BIG MAMA THORNTON: THEY CALLED ME BIG MAMA (1950-1954; 2005)
1) All Right Baby; 2) Bad Luck Got My Man; 3) Partnership Blues; 4) Mischievous Boogie; 5) I'm All Fed Up; 6) Cotton Picking Blues; 7) Everytime I Think Of You; 8) No Jody For Me; 9) Let Your Tears Fall Baby; 10) They Call Me Big Mama; 11) Walking Blues; 12) Hound Dog; 13) Just Can't Help Myself; 14) Nightmare; 15) Rockabye Baby; 16) Hard Times; 17) I've Searched The World Over; 18) I Ain't No Fool Either; 19) The Big Change; 20) I Smell A Rat; 21) Yes Baby; 22) Willie Mae's Blues; 23) Stop Hoppin' On Me.
Houston-based Peacock Records was never the hottest place in the musical business, lasting just a little over twenty years before merging with ABC and then later with MCA. This, most likely, explains why they never managed to make a real big star out of Big Mama Thornton. Had she the chance to be picked up by someone like Atlantic, she would unquestionably have been the bulgiest, brawniest, bulliest boss mama out there — Ruth Brown and LaVern Baker would have never stood the field.
As it happened, her records never got enough promotion, and, in fact, there weren't all that many records either — all through the Fifties, she only managed to cut less than two dozen 45s and not a single LP (available discographies do not even list any compilations). The musical arrangements were professional, but somewhat outdated — most of her slow ballad numbers are done with a lounge jazz tinge, and the fast rockers are seriously on the 1940s jump blues side — and, although on most of these recordings she is backed by a fairly serious outfit (the Johnny Otis Band, with Johnny himself manning the vibraphones), I simply do not believe that Johnny's big band style could ever be the perfect environment for Willie Mae Thornton.
This compilation, released by Proper Records, is definitely the ideal guide through Mama's early years; it seems to omit very little, presents all the recordings in chronological order, and features excellent liner notes for each track. If anyone knows anything at all, he/she is bound to have at least heard of one song here — the original recording of Leiber-Stoller's 'Hound Dog' (which, according to the liner notes, Mama tried to pass for her own composition, but nobody messes around with two smart Jewish kids, not even a big fat Afro-American woman) which, in my humble opinion, is way superior to the Elvis version, if only for the fact that it does not repeat the exact same two verses over and over again. (Now if only Mama could have gotten ahold of Scotty Moore in time...).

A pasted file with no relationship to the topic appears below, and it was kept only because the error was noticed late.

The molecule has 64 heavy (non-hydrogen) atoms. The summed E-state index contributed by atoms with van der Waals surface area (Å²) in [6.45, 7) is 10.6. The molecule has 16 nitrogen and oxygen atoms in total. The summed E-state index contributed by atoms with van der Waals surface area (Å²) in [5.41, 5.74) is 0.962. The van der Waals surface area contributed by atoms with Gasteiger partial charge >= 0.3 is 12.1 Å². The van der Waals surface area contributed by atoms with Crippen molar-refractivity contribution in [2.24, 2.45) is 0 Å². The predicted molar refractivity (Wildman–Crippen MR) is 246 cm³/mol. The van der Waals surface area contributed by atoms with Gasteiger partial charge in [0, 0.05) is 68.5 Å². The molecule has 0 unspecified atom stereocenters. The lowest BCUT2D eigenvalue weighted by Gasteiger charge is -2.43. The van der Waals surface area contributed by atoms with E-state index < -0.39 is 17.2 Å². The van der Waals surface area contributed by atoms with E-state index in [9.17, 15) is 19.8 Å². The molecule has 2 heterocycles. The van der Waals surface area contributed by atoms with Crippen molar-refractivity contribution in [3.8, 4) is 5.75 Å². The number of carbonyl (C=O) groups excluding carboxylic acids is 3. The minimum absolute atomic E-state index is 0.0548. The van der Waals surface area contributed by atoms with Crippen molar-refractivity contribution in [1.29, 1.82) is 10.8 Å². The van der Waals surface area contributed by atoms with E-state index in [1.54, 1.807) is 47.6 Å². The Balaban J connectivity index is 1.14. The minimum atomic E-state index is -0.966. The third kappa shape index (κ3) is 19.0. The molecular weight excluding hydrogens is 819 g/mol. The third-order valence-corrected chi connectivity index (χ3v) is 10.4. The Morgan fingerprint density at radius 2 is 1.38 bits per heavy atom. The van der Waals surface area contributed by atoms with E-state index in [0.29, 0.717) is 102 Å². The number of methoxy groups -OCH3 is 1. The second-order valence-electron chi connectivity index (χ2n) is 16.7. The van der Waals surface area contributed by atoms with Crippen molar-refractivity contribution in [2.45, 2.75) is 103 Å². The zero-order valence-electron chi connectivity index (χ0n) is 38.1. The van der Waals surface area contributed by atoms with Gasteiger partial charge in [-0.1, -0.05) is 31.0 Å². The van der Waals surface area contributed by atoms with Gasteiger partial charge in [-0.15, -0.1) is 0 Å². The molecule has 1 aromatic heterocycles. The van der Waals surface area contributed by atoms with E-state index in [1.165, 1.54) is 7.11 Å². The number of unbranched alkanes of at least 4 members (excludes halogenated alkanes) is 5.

There is more to that, however: Big Mama was a great actor, an exciting character impersonation, and, coming from an old tradition of strong woman singers castigating their wimpy men for not living up to their standards, she now adds post-war spunk and fury to Bessie Smith's pre-war restraint on numbers such as 'I Ain't No Fool Either' and 'I Smell A Rat' (the latter, also from Leiber and Stoller, is as worthy a companion to 'Hound Dog' as could have ever been desired). But her talents do not stop at aggressive belting: she is also fantastic at loud, prayerish blues howling ('Cotton Picking Blues', 'Walking Blues', 'Hard Times', 'I've Searched The World Over', etc.).
One style that does not fit her at all is romantic jazz: 'Just Can't Help Myself', a sort of crippled, easily recognizable reworking of 'Blue Moon', goes absolutely nowhere — you'd get more promising results out of Ozzy Osbourne singing Wagner arias: Big Mama just wasn't all that knowledgeable about subtle and tender aspects of romance, I'm afraid. Fortunately, there's only about one or two tracks like this altogether on the album, and it's a good thing 'Just Can't Help Myself' is immediately followed by 'Nightmare' (Leiber-Stoller strike again!), a mildly creepy duet between Big Mama and Johnny Otis' vibraphone that sets things straight again — Big Mama's man finally dumped her (hell, anybody would after hearing her express her romantic feelings on 'Just Can't Help Myself'), and she is hurting as hell, and it works.
If you can live with the fact that all of these twenty three songs are really just five or six (remember, this is still the pre-rock'n'roll era, and even Leiber and Stoller, who did so much to diversify the world of primitive pop music, were still in their teens when writing 'Hound Dog'), They Called Me Big Mama (named, by the way, after Willie Mae's bit of brave self-irony: "they call me Big Mama, cuz I weigh three hundred pounds") is a tight ball of energy and fun, and you will even discern the apparent influence on a fellow Texan — Janis, whose debt to Big Mama would not be paid off until more than a decade later. Of all Fifties' artists, Etta James was probably the only one comparable — and even Etta never had Leiber and Stoller working for her.